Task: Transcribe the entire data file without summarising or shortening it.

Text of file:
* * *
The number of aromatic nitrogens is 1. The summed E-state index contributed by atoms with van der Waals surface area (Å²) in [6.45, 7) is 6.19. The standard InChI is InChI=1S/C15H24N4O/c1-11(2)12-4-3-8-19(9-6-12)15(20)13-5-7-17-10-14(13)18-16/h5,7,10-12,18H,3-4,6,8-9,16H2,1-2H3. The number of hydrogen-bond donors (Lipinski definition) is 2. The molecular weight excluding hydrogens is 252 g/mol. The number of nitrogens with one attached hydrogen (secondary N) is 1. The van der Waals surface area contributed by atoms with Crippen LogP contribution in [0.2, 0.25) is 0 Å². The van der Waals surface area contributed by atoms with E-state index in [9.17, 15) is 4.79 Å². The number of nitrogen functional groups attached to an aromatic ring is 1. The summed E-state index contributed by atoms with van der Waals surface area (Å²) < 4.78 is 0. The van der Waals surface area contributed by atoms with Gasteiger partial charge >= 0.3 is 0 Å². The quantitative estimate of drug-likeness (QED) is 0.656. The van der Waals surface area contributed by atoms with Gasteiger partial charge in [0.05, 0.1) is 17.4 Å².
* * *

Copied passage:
The number of aromatic nitrogens is 1. The summed E-state index contributed by atoms with van der Waals surface area (Å²) in [6.45, 7) is 6.19. The standard InChI is InChI=1S/C15H24N4O/c1-11(2)12-4-3-8-19(9-6-12)15(20)13-5-7-17-10-14(13)18-16/h5,7,10-12,18H,3-4,6,8-9,16H2,1-2H3. The number of hydrogen-bond donors (Lipinski definition) is 2. The molecular weight excluding hydrogens is 252 g/mol. The number of nitrogens with one attached hydrogen (secondary N) is 1. The van der Waals surface area contributed by atoms with Crippen LogP contribution in [0.2, 0.25) is 0 Å². The van der Waals surface area contributed by atoms with E-state index in [9.17, 15) is 4.79 Å². The number of nitrogen functional groups attached to an aromatic ring is 1. The summed E-state index contributed by atoms with van der Waals surface area (Å²) < 4.78 is 0. The van der Waals surface area contributed by atoms with Gasteiger partial charge >= 0.3 is 0 Å². The quantitative estimate of drug-likeness (QED) is 0.656. The van der Waals surface area contributed by atoms with Gasteiger partial charge in [0.05, 0.1) is 17.4 Å².